Hanayashiki, Asakusa

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  • Monday, 23 December 2013 10:10
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Crowd walks past the Nakamise shops along the approach to Sensoji, a Buddhist temple in Tokyo’s Asakusa district, ca. May 1934. Crowd walks past the Nakamise shops along the approach to Sensoji, a Buddhist temple in Tokyo’s Asakusa district, ca. May 1934. Photo Courtesy of Kjeld Duits

Hanayashiki, Asakusa

By Kjeld Duits

A MAJOR tourist attraction in Tokyo is the Buddhist temple of Sensō-ji in Asakusa. Every year nearly 30 million visitors pass through the huge entrance gate, and many people are surprised to find a long row of shops on the temple grounds. It actually takes a while to reach the temple buildings.

Some visitors never make it to the temple. Their progress is stalled by the delicious and interesting items for sale. The shops even made an impression on American scholar Alice Mabel Bacon, the first western woman to live in a Japanese household. She visited the temple grounds in 1889 and wrote:

“When we had come as near to the temple as the kurumas (rickshaws) were allowed to approach, we got out to walk the rest of the way; but we had to pass a line of small shops, in which every conceivable variety of toy is kept, and so attractive was the display that we succumbed to the temptation, spent all our time at the toy-shops, and did not reach the temple at all.”

The first shops were authorized between 1688 and 1735 and soon the area near the temple became one of Japan’s main entertainment centers. By the late 19th century there were many theaters, bars and restaurants around the grounds, and the area attracted crowds of all ages.
Asakusa was to Meiji-period (1868-1912) Tokyo what the Shibuya fashion district is to the city today, a place for the middle and lower classes to have fun at little expense.

The top crowd-puller was Hanayashiki. Opened as a flower park in 1853 by gardener Rokusaburo Morita, it soon transformed into an amusement center with teashops, entertainment venues and animal exhibits.

The park’s popular influence would become so large that it even changed the meanings of two Japanese words. Today, the Japanese immediately think of amusement parks when they hear the words hanayashiki and yuenchi even though they originally had very different meanings. Hanayashiki referred to public flower gardens; yuen was the Japanese translation for park. Hanayashiki, considered Japan’s first amusement park, played a major role in altering these meanings.

Hanayashiki’s metamorphosis started around 1872 with the installation of exercise machines, and the first pavilions were opened around 1883.

But it took Kinzo Yamamoto, a young lumber dealer, to complete the park’s transformation after becoming manager in the late 1880s. He had a five-story pavilion called Ozankaku taken to the park in 1887 from 1 2 3 elsewhere in the city. The building is partly visible on the oldest photos above. This “skyscraper” enthralled visitors when it was opened in 1888, two years before a competing 12-story tower was erected a stone’s throw away, which is also visible on one of the photos. The following year, a diorama gallery displaying historical scenes was built. A year later a gramophone was installed at Ozankaku, followed by a merry-go-round.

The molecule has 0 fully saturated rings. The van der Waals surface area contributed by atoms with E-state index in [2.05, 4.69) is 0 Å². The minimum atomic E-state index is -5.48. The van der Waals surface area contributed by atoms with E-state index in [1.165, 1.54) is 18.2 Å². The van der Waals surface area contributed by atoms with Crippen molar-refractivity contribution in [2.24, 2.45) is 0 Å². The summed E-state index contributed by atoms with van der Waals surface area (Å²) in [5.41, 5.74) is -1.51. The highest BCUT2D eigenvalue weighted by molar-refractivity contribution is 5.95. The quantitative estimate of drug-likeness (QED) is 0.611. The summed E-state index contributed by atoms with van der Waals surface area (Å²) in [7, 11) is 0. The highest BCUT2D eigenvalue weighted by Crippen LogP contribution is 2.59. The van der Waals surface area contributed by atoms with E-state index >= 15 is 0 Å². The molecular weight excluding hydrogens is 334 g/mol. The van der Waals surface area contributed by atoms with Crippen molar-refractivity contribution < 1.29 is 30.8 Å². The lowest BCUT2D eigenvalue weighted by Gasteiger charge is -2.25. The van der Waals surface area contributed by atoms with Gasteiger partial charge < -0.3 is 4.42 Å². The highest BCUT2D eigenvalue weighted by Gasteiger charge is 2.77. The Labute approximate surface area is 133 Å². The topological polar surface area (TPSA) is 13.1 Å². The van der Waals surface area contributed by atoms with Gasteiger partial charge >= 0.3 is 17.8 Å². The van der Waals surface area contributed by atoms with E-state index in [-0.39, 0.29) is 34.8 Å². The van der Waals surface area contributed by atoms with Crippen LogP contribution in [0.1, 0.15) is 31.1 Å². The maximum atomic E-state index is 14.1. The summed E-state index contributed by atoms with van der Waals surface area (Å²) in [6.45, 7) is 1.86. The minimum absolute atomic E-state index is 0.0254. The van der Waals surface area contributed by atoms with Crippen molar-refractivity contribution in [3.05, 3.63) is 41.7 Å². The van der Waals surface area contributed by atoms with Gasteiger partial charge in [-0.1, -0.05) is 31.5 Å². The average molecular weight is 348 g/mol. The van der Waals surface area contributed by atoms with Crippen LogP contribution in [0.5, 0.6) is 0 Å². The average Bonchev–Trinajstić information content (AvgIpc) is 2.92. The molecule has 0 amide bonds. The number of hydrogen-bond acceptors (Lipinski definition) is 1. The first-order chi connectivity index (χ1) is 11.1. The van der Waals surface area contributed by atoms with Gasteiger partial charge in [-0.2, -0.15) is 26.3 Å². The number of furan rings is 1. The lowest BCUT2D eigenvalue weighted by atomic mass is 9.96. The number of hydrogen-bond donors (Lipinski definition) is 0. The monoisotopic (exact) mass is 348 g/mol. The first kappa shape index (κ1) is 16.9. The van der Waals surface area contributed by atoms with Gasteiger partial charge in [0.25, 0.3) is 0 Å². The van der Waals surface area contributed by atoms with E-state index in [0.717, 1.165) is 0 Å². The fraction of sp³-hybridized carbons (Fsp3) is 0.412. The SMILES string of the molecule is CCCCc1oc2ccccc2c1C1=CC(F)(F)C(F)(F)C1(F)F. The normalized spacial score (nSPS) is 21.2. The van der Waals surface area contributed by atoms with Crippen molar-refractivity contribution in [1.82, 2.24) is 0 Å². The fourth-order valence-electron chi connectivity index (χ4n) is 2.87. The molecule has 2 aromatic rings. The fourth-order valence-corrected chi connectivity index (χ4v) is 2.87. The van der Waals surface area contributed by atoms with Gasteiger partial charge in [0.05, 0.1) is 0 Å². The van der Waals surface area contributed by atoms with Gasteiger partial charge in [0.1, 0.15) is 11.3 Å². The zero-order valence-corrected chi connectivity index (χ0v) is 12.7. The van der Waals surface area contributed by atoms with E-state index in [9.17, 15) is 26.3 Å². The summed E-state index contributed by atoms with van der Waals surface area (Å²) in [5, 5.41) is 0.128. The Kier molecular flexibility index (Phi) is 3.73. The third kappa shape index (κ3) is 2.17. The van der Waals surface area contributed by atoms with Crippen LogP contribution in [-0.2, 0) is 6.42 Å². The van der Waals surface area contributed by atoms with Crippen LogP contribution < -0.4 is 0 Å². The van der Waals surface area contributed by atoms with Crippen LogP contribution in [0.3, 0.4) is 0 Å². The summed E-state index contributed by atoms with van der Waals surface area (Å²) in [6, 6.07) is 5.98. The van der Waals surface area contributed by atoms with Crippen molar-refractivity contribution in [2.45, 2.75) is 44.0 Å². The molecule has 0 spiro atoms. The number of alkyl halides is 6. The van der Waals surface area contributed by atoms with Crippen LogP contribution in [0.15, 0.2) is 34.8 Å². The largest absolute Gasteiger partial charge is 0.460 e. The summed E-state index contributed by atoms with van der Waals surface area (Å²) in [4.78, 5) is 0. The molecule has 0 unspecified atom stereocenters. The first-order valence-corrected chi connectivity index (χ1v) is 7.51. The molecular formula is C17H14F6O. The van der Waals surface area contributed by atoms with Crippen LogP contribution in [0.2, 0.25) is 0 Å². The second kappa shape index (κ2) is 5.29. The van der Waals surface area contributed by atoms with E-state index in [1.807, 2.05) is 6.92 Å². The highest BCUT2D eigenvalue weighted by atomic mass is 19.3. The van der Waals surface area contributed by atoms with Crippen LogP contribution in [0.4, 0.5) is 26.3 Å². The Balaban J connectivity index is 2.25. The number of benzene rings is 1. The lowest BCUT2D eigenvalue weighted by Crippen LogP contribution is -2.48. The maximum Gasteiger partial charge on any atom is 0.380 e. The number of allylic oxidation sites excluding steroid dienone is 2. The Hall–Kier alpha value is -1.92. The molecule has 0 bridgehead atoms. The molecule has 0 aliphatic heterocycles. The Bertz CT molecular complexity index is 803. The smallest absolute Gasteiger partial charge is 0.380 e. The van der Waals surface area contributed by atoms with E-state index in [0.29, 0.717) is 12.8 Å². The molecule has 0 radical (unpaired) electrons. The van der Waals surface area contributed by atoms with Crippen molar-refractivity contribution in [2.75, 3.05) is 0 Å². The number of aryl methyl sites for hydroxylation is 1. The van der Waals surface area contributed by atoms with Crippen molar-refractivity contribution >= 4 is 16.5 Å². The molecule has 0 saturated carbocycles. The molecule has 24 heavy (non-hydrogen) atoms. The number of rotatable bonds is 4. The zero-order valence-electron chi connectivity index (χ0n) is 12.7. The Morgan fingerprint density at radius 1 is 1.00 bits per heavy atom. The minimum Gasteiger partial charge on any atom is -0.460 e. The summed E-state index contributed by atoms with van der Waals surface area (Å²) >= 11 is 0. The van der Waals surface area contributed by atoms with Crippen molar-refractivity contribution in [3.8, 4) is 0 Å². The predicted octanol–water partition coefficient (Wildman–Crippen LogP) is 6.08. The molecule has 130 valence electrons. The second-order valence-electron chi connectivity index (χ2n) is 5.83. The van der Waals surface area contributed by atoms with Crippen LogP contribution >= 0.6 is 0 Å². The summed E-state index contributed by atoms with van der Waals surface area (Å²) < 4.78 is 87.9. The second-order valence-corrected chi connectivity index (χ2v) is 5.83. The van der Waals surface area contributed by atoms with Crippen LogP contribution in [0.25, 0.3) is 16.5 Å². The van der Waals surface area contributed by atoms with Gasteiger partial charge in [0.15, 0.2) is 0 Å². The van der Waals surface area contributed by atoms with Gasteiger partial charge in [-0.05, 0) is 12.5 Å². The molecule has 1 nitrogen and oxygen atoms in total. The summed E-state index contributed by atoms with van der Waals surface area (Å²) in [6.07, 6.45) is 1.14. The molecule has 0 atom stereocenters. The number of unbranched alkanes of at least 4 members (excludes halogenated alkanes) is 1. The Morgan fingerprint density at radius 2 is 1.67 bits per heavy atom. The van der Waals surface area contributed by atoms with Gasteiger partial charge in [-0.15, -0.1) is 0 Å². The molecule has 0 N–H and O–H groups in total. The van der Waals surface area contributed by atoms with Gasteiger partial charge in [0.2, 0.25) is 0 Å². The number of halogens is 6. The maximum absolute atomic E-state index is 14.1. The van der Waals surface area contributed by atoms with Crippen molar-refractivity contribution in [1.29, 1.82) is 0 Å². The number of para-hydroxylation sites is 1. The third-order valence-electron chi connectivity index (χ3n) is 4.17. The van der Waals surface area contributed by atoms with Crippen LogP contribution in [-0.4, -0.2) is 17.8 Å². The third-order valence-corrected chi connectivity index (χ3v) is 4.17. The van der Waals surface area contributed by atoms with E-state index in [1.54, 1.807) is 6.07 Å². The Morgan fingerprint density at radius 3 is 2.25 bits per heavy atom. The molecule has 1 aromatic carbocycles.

The park also introduced exotic birds, animals and movies.

Yamamoto’s efforts were a success. “Hanayashiki, located in the fifth district of the park, is the No. 1 entertainment place in the park,” an observer wrote in 1903.

The area next to Hanayashiki followed suit. Japan’s first Ferris wheel was transferred to the park from a fair held in Ueno Park in 1907 and theaters for plays and movies were built.

Hanayashiki never stood still. The world’s first tiger quintuplets were born there in 1923, and then the first lion to be born in Japan in 1931.

The combination of zoo and amusement park, first explored by Hanayashiki, became so popular that it can still be seen in Japan. Until Tokyo Disneyland was opened in Chiba in 1983, animal exhibits were a mainstay of Japanese amusement parks. Many Japanese zoos still offer rides for children.

When the Togo Company took over operations of the park in 1949, a host of new rides were added. In January 2004, Togo declared bankruptcy and sold Hanayashiki to Bandai, a famous Japanese toy company. It still runs Hanayashiki.

In a way, the park has mirrored Japan’s remarkable transformation. It opened in the same year that Commodore Perry’s Black Ships arrived at Uraga Harbor and has adjusted itself to the times ever since. The park looks rather worn out now and, just like Japan, could use some fresh ideas. tj

 

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Written By:

Kjeld Duits

Residing in Japan for over 30 years, Dutch photojournalist Kjeld Duits is Tokyo Journal's Street Editor. In addition to managing one of the first fashion blogs on the net, and the first to cover Japanese street fashion in English, he owns a vast collection of vintage photographs, illustrations and maps of Japan between the 1860s and 1930s (Meiji, Taisho, and early Showa periods) and covers news stories and natural disasters for media organizations worldwide.



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